DES MOINES, Iowa (AP) – Iowa Gov. Kim Reynolds is considering whether to allow additional activities to resume as her current proclamation prohibiting large gatherings and operation of some businesses expires next Wednesday. Reynolds recently allowed restaurants, fitness centers, malls and hair salons to reopen with limits but she continued the closure for many other businesses. They include bars, casinos, movie theaters and amusement parks. Reynolds said Tuesday she’ll make some announcements on Wednesday and more next week. State data shows more than 300 new positive coronavirus cases and 12 additional deaths bringing the state totals to 15,296 known positive cases and 367 deaths.

Tuesday, May 19

COVID-19 data sharing with law enforcement sparks concern
NASHVILLE, Tenn. (AP) – The coronavirus has sparked concerns about how private medical information is being used. An Associated Press review shows that health officials in at least 35 U.S. states are sharing the addresses of those who test positive for coronavirus to first responders who request it. Ten of those states also share names. Law enforcement officials say first responders use the information to take extra precautions that help them avoid contracting and spreading the disease. But civil liberty and community activists have expressed concerns of potential profiling in African American and Hispanic communities that already have an uneasy relationship with law enforcement.

Regulators sat on complaint as outbreak at Iowa plant grew
IOWA CITY, Iowa (AP) – Regulators declined to inspect an Iowa pork plant after receiving a complaint alleging insufficient efforts were being made to halt the spread of the coronavirus. One state senator says that decision failed workers and allowed an outbreak to grow. An April 11 complaint to the Iowa Occupational Safety and Health Administration says employees at the Tyson Foods plant in Perry, Iowa, worked “elbow to elbow” and that social distancing was near impossible. Records show Iowa OSHA waited nine days before contacting Tyson, which took eight days to respond. The agency described Tyson’s voluntary safety efforts as “satisfactory.” A week later, the state announced 730 workers tested positive.

Iowa reports 2 cases of virus related syndrome in children
DES MOINES, Iowa (AP) – Public health officials are reporting two cases in Iowa of a new inflammatory disease in children associated with coronavirus infections. State Epidemiologist Dr. Caitlin Pedati said Monday the state learned of two potential cases on Friday in children in eastern Iowa. They are stable and state officials are working with local officials to learn more. The condition was highlighted by the U.S. Centers for Disease Control and Prevention last week as a newly identified inflammatory syndrome in children. Also, Iowa public health data released Monday indicates that the rate of coronavirus deaths have slowed to 19 in the last three days after surging last week.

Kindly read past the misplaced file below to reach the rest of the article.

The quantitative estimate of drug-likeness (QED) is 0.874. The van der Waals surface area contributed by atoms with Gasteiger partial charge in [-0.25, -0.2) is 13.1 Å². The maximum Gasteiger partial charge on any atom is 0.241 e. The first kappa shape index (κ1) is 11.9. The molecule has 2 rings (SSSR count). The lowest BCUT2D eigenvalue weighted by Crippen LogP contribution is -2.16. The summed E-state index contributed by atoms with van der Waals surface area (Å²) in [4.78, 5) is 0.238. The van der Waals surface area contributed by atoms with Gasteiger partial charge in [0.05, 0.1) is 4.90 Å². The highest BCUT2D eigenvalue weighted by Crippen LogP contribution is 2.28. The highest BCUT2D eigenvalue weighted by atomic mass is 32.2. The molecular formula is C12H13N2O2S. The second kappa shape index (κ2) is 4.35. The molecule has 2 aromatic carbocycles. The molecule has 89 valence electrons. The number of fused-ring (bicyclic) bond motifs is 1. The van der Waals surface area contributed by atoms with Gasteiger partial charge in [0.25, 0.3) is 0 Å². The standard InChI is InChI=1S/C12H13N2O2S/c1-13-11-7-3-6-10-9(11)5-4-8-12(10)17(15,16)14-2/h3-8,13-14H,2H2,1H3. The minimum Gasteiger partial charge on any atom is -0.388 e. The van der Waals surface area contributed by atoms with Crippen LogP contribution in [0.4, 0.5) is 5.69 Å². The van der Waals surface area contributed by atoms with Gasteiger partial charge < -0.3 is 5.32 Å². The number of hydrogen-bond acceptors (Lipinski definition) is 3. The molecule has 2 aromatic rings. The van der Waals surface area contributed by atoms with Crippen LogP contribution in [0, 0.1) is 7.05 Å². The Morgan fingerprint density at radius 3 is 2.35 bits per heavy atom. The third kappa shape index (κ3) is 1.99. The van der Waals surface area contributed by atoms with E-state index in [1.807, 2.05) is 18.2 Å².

Group seeks money to bury refugee, 36, who died of COVID-19
DES MOINES, Iowa (AP) – Advocates are raising money to pay for the burial of a 36-year-old Congolese refugee who died of the coronavirus earlier this month in Des Moines. Embarc Iowa, a refugee services organization, said that Wiuca Iddi Wiuca died May 4 after a sudden illness and two weeks in the hospital.The group says advocates need to raise thousands of dollars to have Wiuca buried this week at an Ankeny cemetery, adding that a traditional burial in the Congolese community is extremely important. Wiuca leaves behind two adult siblings who, like him, were resettled to Des Moines last year from a refugee camp in Tanzania. They had fled war in Congo in 1996.

Monday, May 18

Iowa health officials report 351 deaths, 14,651 virus cases
DES MOINES, Iowa (AP) – State health officials reported five more deaths and 323 additional cases of coronavirus on Sunday. The Iowa Department of Public Health said 351 people have died from COVID-19 in the state and 14,651 have tested positive for the disease caused by the coronavirus. For some infected people, especially older adults and people with existing health problems, the virus can cause severe illness or death. But for most people, it causes mild or moderate symptoms, such as fever and cough, that clear up in two to three weeks.

Iowa rebuilds PPE stockpile after deals with unusual sources
IOWA CITY, Iowa (AP) – Iowa has rebuilt its stockpile of personal protective equipment after a dire shortage that prompted the state to buy replenishments from some unusual sources. Records show Iowa’s executive branch has signed $45 million worth of emergency purchase orders for isolation gowns, masks, face shields, goggles and other equipment from mid-March through April. That includes $7.2 million in contracts for gowns and goggles with a Des Moines business that has never previously sold either and is known for making Republican campaign signs. The deals include 590,000 masks that were purchased directly from China and to be flown to an Ankeny warehouse.

U. Iowa researchers project hundreds more COVID-19 deaths
IOWA CITY, Iowa (AP) – University of Iowa researchers privately warned that the coronavirus would continue spreading through the state even before Gov. Kim Reynolds relaxed social distancing policies, a move they said would exacerbate the problem. In a report to the Iowa Department of Public Health on April 27, the university experts said that Iowa had not reached a peak and reopening the state economy before then would “result in a rapid rise of cases.” In a paper dated May 4, they found that the virus was still likely growing. They said that Iowa’s school and business closures and other steps had strongly mitigated the spread of infection but nonetheless were not “sufficient to prevent uncontained spread.”